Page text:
Journey Into the Interior, Theodore Roethke
As we all do sometimes, I’m trying to get my assignment in at the last minute. Last year I asked about poems that you would like to see discussed, and Jenny suggested “Journey Into the Interior” by Theodore Roethke. Although I read it right away, it took me this long to think about it and feel like I had anything interesting to say.
At first I didn’t quite know what to make of the first line. Is this a journey out of the self in the sense that the speaker is trying to become less self-involved, see more of other peoples’ points of view? If so, there’s a paradox, as the harder he tries to journey “out of the self,” the farther in he goes, “path narrowing.” That reading kind of worked for me with the connotation of the title–the image of the explorer setting out to find a lost westerner and ending up in the Heart of Darkness.
But that’s not the way to read the poem literally. It’s a poem about a car trip. What kind of long journey do people make “out of the self”? We journey from birth to death. Now the poem is easy to interpret—we have places where it’s harder to drive, and some of them (“the back wheels hang almost over the edge”) make us more aware of how precarious life is. Then we get cautious. Eventually, though, no matter how careful we are, either we’re swept away by a flood or the path gets narrower and we find “the way blocked at last by a fallen fir-tree.” At the end of the journey is death.
In the long journey out of the self,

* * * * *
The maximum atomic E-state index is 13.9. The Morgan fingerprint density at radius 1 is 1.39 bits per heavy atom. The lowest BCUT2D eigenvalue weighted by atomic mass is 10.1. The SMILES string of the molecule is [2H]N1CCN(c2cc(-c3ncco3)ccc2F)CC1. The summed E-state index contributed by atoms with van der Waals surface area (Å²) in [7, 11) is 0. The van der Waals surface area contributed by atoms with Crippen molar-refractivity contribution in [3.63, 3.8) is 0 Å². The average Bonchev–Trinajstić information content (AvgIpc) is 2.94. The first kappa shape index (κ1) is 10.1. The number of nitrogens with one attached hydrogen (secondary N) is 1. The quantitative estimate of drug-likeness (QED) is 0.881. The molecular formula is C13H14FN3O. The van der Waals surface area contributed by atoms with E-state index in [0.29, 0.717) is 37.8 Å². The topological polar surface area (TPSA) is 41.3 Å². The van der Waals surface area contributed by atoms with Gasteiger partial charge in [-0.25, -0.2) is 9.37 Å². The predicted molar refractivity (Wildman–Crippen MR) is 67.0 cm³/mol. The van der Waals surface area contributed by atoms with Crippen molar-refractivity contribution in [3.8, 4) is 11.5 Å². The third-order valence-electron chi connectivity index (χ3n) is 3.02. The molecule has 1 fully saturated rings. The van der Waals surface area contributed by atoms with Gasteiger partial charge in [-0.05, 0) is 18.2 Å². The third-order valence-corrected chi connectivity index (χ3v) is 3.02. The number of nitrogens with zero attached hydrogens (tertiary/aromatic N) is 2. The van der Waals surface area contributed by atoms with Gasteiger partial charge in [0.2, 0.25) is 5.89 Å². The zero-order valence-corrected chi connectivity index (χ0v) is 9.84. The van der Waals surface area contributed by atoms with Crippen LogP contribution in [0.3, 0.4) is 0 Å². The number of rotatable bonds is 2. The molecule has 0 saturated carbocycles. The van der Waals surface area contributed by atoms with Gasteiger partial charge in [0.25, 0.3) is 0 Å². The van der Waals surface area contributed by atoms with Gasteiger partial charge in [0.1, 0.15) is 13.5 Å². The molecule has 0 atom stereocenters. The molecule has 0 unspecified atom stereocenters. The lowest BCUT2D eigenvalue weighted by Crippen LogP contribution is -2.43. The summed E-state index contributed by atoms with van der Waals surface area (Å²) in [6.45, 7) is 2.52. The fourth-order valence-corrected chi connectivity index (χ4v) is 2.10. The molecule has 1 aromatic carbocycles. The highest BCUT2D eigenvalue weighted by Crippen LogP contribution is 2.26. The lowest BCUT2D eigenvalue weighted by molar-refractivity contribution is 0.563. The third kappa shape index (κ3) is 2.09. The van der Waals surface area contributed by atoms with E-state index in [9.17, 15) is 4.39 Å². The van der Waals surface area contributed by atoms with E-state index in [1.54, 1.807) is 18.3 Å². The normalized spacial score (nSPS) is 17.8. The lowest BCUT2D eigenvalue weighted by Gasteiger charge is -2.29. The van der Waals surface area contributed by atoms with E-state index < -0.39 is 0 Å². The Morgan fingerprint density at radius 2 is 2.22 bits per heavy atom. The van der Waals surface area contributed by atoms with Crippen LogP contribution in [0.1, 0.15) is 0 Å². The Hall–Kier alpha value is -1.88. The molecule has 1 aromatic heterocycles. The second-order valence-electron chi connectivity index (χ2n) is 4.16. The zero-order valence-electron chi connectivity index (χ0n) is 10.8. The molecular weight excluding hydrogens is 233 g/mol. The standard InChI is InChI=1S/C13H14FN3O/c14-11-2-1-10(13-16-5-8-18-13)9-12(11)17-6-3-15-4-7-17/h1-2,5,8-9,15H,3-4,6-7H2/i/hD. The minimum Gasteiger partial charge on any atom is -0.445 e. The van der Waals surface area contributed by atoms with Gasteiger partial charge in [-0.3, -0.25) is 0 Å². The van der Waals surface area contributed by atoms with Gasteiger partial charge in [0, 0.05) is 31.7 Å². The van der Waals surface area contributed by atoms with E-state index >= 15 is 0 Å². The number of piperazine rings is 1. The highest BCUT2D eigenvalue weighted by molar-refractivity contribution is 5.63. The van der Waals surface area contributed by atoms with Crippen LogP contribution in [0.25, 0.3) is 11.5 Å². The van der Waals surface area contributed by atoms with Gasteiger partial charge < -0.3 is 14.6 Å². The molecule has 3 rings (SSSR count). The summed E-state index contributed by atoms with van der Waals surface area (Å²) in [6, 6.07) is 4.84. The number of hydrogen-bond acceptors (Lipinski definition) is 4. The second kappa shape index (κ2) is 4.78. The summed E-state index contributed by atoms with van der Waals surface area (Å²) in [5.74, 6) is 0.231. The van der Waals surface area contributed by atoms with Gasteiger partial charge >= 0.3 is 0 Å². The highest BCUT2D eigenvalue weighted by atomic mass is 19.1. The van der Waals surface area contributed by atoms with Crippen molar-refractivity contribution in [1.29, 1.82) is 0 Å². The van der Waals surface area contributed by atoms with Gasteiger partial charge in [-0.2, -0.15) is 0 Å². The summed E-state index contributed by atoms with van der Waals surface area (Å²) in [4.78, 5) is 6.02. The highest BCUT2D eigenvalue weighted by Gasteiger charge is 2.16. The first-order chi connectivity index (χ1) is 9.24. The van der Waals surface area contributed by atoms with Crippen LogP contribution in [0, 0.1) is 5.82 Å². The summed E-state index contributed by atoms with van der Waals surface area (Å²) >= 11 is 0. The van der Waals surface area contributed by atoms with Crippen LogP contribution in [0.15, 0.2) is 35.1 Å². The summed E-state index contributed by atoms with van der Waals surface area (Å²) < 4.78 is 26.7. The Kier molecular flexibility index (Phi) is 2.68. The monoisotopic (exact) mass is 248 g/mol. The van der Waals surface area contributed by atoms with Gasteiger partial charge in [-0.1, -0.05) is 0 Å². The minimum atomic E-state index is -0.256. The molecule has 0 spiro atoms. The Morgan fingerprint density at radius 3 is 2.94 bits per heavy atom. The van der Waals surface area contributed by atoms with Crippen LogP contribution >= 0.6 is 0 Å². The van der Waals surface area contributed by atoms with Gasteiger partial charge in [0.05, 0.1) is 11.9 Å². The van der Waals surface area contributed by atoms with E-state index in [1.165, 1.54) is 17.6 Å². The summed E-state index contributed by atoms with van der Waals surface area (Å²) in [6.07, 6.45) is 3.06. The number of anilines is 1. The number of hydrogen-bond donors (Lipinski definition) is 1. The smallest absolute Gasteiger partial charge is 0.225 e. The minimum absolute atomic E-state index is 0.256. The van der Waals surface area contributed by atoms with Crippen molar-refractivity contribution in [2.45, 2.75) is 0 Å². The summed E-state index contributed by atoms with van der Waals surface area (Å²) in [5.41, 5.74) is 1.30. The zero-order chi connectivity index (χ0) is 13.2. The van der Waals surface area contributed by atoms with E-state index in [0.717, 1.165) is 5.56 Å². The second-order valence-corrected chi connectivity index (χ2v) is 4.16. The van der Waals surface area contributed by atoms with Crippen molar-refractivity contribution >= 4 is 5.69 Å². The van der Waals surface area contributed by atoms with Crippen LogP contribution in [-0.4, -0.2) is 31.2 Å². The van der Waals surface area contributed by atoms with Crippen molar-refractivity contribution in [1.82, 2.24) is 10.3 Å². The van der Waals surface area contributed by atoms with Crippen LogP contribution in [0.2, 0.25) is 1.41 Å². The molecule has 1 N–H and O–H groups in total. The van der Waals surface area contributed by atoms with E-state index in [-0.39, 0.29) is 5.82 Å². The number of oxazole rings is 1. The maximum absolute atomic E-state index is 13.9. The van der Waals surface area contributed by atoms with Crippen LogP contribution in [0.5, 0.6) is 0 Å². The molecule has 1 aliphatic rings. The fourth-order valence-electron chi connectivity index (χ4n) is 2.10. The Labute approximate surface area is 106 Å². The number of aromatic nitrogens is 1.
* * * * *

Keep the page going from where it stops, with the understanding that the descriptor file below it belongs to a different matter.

There are many detours, washed-out interrupted raw places
Where the shale slides dangerously
And the back wheels hang almost over the edge
At the sudden veering, the moment of turning.
Better to hug close, wary of rubble and falling stones.
The arroyo cracking the road, the wind-bitten buttes, the canyons,
Creeks swollen in midsummer from the flash-flood roaring into the narrow valley.
Reeds beaten flat by wind and rain,
Grey from the long winter, burnt at the base in late summer.
–Or the path narrowing,
Winding upward toward the stream with its sharp stones,
The upland of alder and birchtrees,
Through the swamp alive with quicksand,
The way blocked at last by a fallen fir-tree,
The thickets darkening,
The ravines ugly.
The ravines still appear “ugly” because we’re still looking at them from the vantage-point of this world, with our darkening sight. There is no other road, no more alternate scenery. We set out to journey into the interior of the continent, exploring, but no matter how many exciting escapes we have, the end of all our exploration is the “journey out of the self” of our bodies.
I remember my father, in his seventies, telling me he sometimes wondered about “that old man in the mirror” because the image didn’t look like what he still thought of as his self. I think of my mother now, taking a step with a cane for support. I rub my sore elbow and pet the frail back of my almost-sixteen-year-old cat, feeling each vertebrae through his fur, and think about how far we’ve come.